Jay Vine (UAE Team Emirates) was probably hoping for a calmer start to stage 4 of the Giro d’Italia.
The peloton hadn’t even left the neutral zone when the 27-year-old Australian was standing by the roadside, waiting for a team mechanic to adjust his seatpost and saddle. And then, on his chase back to the bunch, Vine narrowly avoided a nasty crash after colliding with his own team car.
Vine was nearing the back of the peloton when he pulled alongside the car for a chat with his sports director. He reached out to grab onto the driver’s-side window, just as the car moved to the left. Vine made contact with the side of the vehicle as his bike flicked around beneath him. Clinging desperately to the window sill, Vine managed to keep himself upright, just.
Vine was able to return to the bunch unharmed and went on to finish 16th on the day. Writing about the stage afterwards on Instagram, the Tour Down Under winner said: “Good day in the office despite a little adrenaline rush at the start of the race 🤦♂️ But no harm no foul.”
Tuesday’s incident wasn’t Vine’s first brush with a team car. On stage 14 of the 2021 Vuelta a España, then riding for Alpecin-Fenix, Vine had a similar but considerably worse experience.
On that occasion, Vine was descending beside his team car when he reached out to hand a bottle to the driver. As the car swept around a gentle left-hand bend, Vine got too close to the vehicle, made contact with his right flank, swiftly lost control of the bike, and tumbled heavily to the ground.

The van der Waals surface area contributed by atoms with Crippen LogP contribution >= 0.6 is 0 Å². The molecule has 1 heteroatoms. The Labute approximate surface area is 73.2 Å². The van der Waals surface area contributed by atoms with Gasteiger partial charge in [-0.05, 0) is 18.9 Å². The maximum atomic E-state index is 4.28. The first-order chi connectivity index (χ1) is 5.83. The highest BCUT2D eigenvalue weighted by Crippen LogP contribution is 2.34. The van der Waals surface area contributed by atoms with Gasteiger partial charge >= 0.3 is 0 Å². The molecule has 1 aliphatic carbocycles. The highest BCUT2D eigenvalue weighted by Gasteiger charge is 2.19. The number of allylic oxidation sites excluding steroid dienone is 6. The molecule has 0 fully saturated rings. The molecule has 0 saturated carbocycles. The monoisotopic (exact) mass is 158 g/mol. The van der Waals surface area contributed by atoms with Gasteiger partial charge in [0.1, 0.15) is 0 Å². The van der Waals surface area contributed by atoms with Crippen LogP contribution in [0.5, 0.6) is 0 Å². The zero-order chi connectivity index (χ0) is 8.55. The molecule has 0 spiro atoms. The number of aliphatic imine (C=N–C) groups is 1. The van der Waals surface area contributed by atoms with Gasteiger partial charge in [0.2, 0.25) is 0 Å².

While it initially looked like he’d be out of the race, Vine didn’t just manage to remount – he fought his way back to the bunch and then up the stage-ending climb to take third on the day.
Vine’s brush with his team car on Tuesday isn’t the only such incident in the news this week. On Monday, AG2R Citröen rider Lawrence Naesen accused Groupama-FDJ sports director Frederic Guesdon of driving into him from behind at Tro-Bro Léon.
That incident prompted a frustrated response from Adam Hansen, the newly elected president of the riders’ union, the CPA.
“I really don’t know what upsets me more,” Hansen wrote. “A rider of mine gets hit by a car in a race. Then it’s brushed off as it’s part of racing, and it’s been like this forever. Or not a single person came up to apologise to the rider that was hit by a car.”
As for Vine, he’s currently sitting 10th on GC in his debut Giro, 1:36 off the overall lead of stage 4 runner-up, Andreas Leknessund (DSM). Vine is notionally riding in support of team leader João Almeida who’s up in fourth place overall – 1:00 behind Leknessund – but UAE Team Emirates has said Vine “may see his own chances open up depending on how the race develops.”
In the meantime, maybe just open up a bit more space between yourself and your team car, hey Jay?